by Sergey Lepilov
10/06/2011 | 03:56 PM
Only a few months have passed since we tested a pretty successful V6000 graphics card cooler from Deepcool Industries Co., Ltd. And today they are already continuing their invasion into the VGA cooler market by launching the new product called Dracula. At the same time there also appears its clone, Alpenfoehn Peter with identical design and same characteristics. We are not going to try finding out which one of them is the original one (as they are most likely branded for different markets). Instead, we will take a real close look at the new Deepcool Dracula and its performance, especially since the 250 W heat dissipation promised in the official cooler specifications, look very promising. Let’s see if this is indeed the case.
Since we received the preproduction sample of the new Deepcool Dracula cooler, it arrived in a plain white cardboard packaging. However, we have a few images provided by the manufacturer at our disposal. Here is what its official packaging looks like:
I would like to add that the packaging that our Dracula sample arrived in was very sturdy and could undoubtedly protect the cooler and the fans against many possible transportation mishaps.
Besides the heatsink and the fans, the accessories bundled with the cooler included the following items:
The following chart will help sort out all the Dracula accessories in logical order:
The cooler is manufactured in China. Its recommended retail price is $74.99 and it comes with 2-year warranty.
Frankly speaking, there is nothing extraordinary about the design of the Deepcool Dracula cooler. It consists of six copper heatpipes going through the copper base and piercing two independent heatsink fin arrays:
There is an additional low-profile heatsink installed right above the cooler base. All parts of the Dracula heatsink are nickel-plated.
The heatsink arrays are not of the same size: the smaller one has 31 fins and the larger one – 53 fins. Each aluminum fin is 0.45 mm thick and the gaps between them measure 2.0 mm:
The entire heatsink measures 254x100x44 mm. Please, consult the layout below for more detailed dimensions:
The heatsink weighs 555 grams, which is not too much, according to contemporary standards.
The heatpipes pierce Deepcool Dracula heatsink almost evenly at 9-11 mm intervals:
I have to point out that they used soldering in all contact spots between the heatpipes and the heatsink fins as well as heatpipes and cooler base. The entire structure is very stable and sturdy. The heatsink fins have a variable-height profile where the airflow enters and exits the heatsink body. It allows reducing not only the airflow resistance, but also the generated noise.
The heatpipes are spaced at 1.5 mm distance from one another in the base of the cooler:
The contact surface of the Dracula base plate is not only ideally even, but is also remarkably finished:
As a result, Nvidia GF110 (GeForce GTX 580) produced a perfectly even imprint on the base of the cooler even with the smallest amount of thermal paste applied to the GPU heat-spreader:
Deepcool Dracula is equipped with two 120 mm fans, which are very similar to Deepcool UF120, but feature unique teal impeller and a shiny silver sticker on the rotor:
Unfortunately, so far we haven’t found the detailed specifications for these fans, but our measurements showed that their maximum rotation speed was 1230 RPM, startup voltage – 6.1 V, and maximum power consumption of each individual fan didn’t exceed 2.3 W. These fans do not allow adjusting their rotation speed using pulse-width modulation approach, and Deepcool didn’t offer any other ways of controlling their rotation speed. Unfortunately, the Y-splitter is also missing, so you won’t be able to connect both of them to a single 3-pin fan connector. We hope that these are temporary issues typical of our specific pr-production sample and they will be eliminated in the mass production units. The last thing I would like to add is that the fans come with 500 mm long cables.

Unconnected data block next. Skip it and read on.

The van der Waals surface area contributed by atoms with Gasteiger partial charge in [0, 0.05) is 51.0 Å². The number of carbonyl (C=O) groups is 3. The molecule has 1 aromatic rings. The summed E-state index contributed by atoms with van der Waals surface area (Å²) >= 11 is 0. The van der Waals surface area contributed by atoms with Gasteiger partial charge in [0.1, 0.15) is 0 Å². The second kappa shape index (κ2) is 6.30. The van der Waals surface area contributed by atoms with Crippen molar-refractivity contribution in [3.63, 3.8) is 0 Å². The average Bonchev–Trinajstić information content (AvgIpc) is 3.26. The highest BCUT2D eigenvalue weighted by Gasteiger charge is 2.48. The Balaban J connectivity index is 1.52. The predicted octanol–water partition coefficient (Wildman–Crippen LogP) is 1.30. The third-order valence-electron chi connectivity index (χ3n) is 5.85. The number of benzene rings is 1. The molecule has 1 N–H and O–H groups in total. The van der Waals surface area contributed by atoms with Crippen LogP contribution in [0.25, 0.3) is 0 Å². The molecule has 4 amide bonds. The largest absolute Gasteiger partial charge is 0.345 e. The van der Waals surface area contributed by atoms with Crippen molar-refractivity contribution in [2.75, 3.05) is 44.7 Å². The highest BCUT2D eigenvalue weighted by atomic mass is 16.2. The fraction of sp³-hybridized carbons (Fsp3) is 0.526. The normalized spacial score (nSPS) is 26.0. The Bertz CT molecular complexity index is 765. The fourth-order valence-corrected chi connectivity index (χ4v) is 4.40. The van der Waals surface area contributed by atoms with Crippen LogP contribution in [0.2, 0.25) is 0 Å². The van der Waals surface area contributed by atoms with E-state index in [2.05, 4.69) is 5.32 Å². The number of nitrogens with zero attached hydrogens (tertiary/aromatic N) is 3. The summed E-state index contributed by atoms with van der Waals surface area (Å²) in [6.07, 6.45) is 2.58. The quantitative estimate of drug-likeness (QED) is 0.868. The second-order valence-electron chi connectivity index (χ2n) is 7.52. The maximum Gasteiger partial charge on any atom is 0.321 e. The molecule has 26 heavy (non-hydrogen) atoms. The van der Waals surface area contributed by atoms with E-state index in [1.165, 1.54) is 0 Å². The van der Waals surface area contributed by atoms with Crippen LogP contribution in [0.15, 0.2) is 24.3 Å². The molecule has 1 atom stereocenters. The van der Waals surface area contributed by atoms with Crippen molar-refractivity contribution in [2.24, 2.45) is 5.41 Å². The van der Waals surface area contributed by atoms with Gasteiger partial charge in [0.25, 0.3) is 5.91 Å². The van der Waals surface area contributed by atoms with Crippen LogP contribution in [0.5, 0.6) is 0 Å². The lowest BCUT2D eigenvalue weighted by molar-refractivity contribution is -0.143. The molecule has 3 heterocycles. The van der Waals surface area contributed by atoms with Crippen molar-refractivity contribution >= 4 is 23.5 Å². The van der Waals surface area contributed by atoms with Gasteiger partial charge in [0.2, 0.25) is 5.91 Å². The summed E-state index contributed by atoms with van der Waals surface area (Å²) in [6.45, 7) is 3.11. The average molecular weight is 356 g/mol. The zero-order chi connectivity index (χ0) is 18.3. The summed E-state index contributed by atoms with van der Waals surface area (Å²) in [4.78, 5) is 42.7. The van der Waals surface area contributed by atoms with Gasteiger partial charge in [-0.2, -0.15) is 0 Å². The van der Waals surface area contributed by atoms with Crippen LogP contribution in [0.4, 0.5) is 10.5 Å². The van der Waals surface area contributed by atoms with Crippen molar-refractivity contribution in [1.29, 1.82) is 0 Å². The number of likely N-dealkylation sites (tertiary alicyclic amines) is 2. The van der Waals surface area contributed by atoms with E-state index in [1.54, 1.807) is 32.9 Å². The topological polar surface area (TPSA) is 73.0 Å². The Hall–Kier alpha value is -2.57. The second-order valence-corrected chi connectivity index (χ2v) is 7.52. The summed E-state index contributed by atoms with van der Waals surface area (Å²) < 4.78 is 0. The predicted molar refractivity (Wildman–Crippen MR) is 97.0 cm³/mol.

Deepcool Dracula installation is very simple, so even if you don’t have the manual, you can install the heatsink onto the graphics card and the frame with fans into the system case intuitively. The detailed dimensions layout of the new Dracula cooler provided above will help you figure out whether it is compatible with your specific graphics accelerator or not. However, you can also refer to the following picture showing the distances between the retention holes:
As you can see, the numerous holes in the Dracula retention brackets make it practically fully universal, and the only thing that may limit its compatibility with graphics accelerators is the size.
To fasten the heatsink on the GPU you should use the enclosed threaded mounts (there are two different sets). These mounts should be inserted into the retention plates first:
After that you should apply a layer of thermal paste onto the GPU surface, install the heatsink and secure it in place by tightening the screw-nuts on the bottom of the graphics card on top of the backplate:
Even though the backplate pushes directly against the graphics card PCB, there is no need to worry about short circuiting, because there is a pretty thick insulating pad on the backplate. However, it would be nice to get a few additional bushes, which could prevent the backplate from sitting directly on the textolite and pushing against the electronic components on it.
This is what Deepcool Dracula looks like when it is installed onto GeForce GTX 580:
As we can see, Dracula heatsink doesn’t go beyond the PCB edges, which is very important. We would also like to point out that there is a 20 mm gap between the internal edge of the heatsink fins and the PCB textolite, which is more than enough to fit compact heatsinks onto the VRM and video memory chips. During our test session we didn’t stick the heatsinks onto the memory chips. As for the VRM components, they were already covered with an aluminum heatsink with sufficient cooling efficiency.
After that we install the graphics card into the mainboard slot and this is when the most interesting things start happening. You should install the stand for the fan frame into the slot next to the graphics card:
This frame will be attached not only with one screw at the top, but also with a retention plate to the back of the system case:
After that you can use a pair of screws and screw-nuts to fasten two Deepcool fans to the long metal bracket: